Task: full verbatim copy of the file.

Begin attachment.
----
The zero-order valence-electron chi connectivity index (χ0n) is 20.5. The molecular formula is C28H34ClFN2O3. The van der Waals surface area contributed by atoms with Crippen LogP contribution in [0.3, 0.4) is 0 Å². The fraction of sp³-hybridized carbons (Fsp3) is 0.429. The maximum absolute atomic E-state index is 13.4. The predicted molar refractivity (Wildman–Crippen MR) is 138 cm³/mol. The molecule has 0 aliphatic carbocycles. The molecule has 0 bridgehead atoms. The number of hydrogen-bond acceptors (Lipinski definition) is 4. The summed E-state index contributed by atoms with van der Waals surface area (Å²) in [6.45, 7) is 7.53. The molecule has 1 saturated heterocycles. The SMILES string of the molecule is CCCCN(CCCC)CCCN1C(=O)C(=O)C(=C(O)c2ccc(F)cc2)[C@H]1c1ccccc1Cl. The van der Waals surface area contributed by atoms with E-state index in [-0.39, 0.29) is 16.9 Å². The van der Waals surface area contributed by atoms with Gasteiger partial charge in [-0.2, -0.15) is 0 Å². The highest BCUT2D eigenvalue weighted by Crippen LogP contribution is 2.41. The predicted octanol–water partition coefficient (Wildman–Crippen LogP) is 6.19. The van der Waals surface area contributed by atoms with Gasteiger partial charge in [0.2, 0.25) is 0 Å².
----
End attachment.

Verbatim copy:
The zero-order valence-electron chi connectivity index (χ0n) is 20.5. The molecular formula is C28H34ClFN2O3. The van der Waals surface area contributed by atoms with Crippen LogP contribution in [0.3, 0.4) is 0 Å². The fraction of sp³-hybridized carbons (Fsp3) is 0.429. The maximum absolute atomic E-state index is 13.4. The predicted molar refractivity (Wildman–Crippen MR) is 138 cm³/mol. The molecule has 0 aliphatic carbocycles. The molecule has 0 bridgehead atoms. The number of hydrogen-bond acceptors (Lipinski definition) is 4. The summed E-state index contributed by atoms with van der Waals surface area (Å²) in [6.45, 7) is 7.53. The molecule has 1 saturated heterocycles. The SMILES string of the molecule is CCCCN(CCCC)CCCN1C(=O)C(=O)C(=C(O)c2ccc(F)cc2)[C@H]1c1ccccc1Cl. The van der Waals surface area contributed by atoms with E-state index in [-0.39, 0.29) is 16.9 Å². The van der Waals surface area contributed by atoms with Gasteiger partial charge in [-0.2, -0.15) is 0 Å². The highest BCUT2D eigenvalue weighted by Crippen LogP contribution is 2.41. The predicted octanol–water partition coefficient (Wildman–Crippen LogP) is 6.19. The van der Waals surface area contributed by atoms with Gasteiger partial charge in [0.2, 0.25) is 0 Å².